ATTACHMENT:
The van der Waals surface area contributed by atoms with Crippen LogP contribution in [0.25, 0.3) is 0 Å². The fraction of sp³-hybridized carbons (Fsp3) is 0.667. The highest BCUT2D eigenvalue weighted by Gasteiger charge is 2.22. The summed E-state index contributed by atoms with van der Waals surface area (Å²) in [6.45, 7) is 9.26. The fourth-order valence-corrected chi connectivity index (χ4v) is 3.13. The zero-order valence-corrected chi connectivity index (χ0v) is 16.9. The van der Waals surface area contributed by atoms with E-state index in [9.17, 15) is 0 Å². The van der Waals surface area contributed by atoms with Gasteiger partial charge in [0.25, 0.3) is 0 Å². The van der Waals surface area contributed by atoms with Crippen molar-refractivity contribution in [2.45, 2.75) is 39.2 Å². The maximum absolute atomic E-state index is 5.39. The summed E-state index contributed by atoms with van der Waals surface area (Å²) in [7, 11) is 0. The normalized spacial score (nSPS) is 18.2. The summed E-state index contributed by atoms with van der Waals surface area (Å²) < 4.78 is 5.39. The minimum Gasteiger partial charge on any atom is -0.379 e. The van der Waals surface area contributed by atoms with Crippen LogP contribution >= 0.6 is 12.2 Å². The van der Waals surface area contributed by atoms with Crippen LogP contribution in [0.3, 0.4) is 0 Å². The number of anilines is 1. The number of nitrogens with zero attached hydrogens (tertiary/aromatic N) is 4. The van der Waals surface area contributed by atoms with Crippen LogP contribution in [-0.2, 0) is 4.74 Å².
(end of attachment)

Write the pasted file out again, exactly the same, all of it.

The van der Waals surface area contributed by atoms with Crippen LogP contribution in [0.25, 0.3) is 0 Å². The fraction of sp³-hybridized carbons (Fsp3) is 0.667. The highest BCUT2D eigenvalue weighted by Gasteiger charge is 2.22. The summed E-state index contributed by atoms with van der Waals surface area (Å²) in [6.45, 7) is 9.26. The fourth-order valence-corrected chi connectivity index (χ4v) is 3.13. The zero-order valence-corrected chi connectivity index (χ0v) is 16.9. The van der Waals surface area contributed by atoms with E-state index in [9.17, 15) is 0 Å². The van der Waals surface area contributed by atoms with Gasteiger partial charge in [0.25, 0.3) is 0 Å². The van der Waals surface area contributed by atoms with Crippen molar-refractivity contribution in [2.45, 2.75) is 39.2 Å². The maximum absolute atomic E-state index is 5.39. The summed E-state index contributed by atoms with van der Waals surface area (Å²) in [7, 11) is 0. The normalized spacial score (nSPS) is 18.2. The summed E-state index contributed by atoms with van der Waals surface area (Å²) < 4.78 is 5.39. The minimum Gasteiger partial charge on any atom is -0.379 e. The van der Waals surface area contributed by atoms with Crippen LogP contribution >= 0.6 is 12.2 Å². The van der Waals surface area contributed by atoms with Crippen LogP contribution in [0.3, 0.4) is 0 Å². The number of anilines is 1. The number of nitrogens with zero attached hydrogens (tertiary/aromatic N) is 4. The van der Waals surface area contributed by atoms with Crippen LogP contribution in [-0.2, 0) is 4.74 Å².